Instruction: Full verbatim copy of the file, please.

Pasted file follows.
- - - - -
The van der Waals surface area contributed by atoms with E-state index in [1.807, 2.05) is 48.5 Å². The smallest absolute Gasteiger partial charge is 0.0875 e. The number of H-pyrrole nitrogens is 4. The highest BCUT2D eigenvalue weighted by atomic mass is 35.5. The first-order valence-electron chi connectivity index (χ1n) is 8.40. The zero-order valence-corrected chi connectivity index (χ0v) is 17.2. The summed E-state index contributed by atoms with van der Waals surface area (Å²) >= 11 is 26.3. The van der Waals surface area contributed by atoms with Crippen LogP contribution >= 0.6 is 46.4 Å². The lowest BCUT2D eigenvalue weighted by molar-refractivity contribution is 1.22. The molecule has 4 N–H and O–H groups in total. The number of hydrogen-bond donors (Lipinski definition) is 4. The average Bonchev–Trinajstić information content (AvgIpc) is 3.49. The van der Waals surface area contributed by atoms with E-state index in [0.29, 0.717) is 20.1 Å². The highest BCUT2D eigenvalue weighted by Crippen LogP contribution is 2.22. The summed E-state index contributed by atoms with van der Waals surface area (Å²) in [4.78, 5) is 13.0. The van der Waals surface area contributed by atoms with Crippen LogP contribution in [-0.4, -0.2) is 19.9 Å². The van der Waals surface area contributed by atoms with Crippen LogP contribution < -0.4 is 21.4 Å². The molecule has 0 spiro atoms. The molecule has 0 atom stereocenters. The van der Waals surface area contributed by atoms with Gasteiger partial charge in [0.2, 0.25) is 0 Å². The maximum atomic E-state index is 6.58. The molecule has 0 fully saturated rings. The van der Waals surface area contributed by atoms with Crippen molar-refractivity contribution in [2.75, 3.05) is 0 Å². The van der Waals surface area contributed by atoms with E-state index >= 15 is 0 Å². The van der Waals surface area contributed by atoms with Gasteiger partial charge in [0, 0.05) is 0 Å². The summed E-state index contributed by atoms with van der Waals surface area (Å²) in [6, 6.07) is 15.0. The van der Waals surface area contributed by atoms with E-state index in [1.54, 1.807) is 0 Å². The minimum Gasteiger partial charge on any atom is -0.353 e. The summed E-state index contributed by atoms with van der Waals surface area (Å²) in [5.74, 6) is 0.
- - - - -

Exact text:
The van der Waals surface area contributed by atoms with E-state index in [1.807, 2.05) is 48.5 Å². The smallest absolute Gasteiger partial charge is 0.0875 e. The number of H-pyrrole nitrogens is 4. The highest BCUT2D eigenvalue weighted by atomic mass is 35.5. The first-order valence-electron chi connectivity index (χ1n) is 8.40. The zero-order valence-corrected chi connectivity index (χ0v) is 17.2. The summed E-state index contributed by atoms with van der Waals surface area (Å²) >= 11 is 26.3. The van der Waals surface area contributed by atoms with Crippen LogP contribution >= 0.6 is 46.4 Å². The lowest BCUT2D eigenvalue weighted by molar-refractivity contribution is 1.22. The molecule has 4 N–H and O–H groups in total. The number of hydrogen-bond donors (Lipinski definition) is 4. The average Bonchev–Trinajstić information content (AvgIpc) is 3.49. The van der Waals surface area contributed by atoms with E-state index in [0.29, 0.717) is 20.1 Å². The highest BCUT2D eigenvalue weighted by Crippen LogP contribution is 2.22. The summed E-state index contributed by atoms with van der Waals surface area (Å²) in [4.78, 5) is 13.0. The van der Waals surface area contributed by atoms with Crippen LogP contribution in [-0.4, -0.2) is 19.9 Å². The van der Waals surface area contributed by atoms with Crippen LogP contribution < -0.4 is 21.4 Å². The molecule has 0 spiro atoms. The molecule has 0 atom stereocenters. The van der Waals surface area contributed by atoms with Gasteiger partial charge in [0.2, 0.25) is 0 Å². The maximum atomic E-state index is 6.58. The molecule has 0 fully saturated rings. The van der Waals surface area contributed by atoms with Crippen molar-refractivity contribution in [2.75, 3.05) is 0 Å². The van der Waals surface area contributed by atoms with E-state index >= 15 is 0 Å². The van der Waals surface area contributed by atoms with Gasteiger partial charge in [0, 0.05) is 0 Å². The summed E-state index contributed by atoms with van der Waals surface area (Å²) in [6, 6.07) is 15.0. The van der Waals surface area contributed by atoms with E-state index in [1.54, 1.807) is 0 Å². The minimum Gasteiger partial charge on any atom is -0.353 e. The summed E-state index contributed by atoms with van der Waals surface area (Å²) in [5.74, 6) is 0.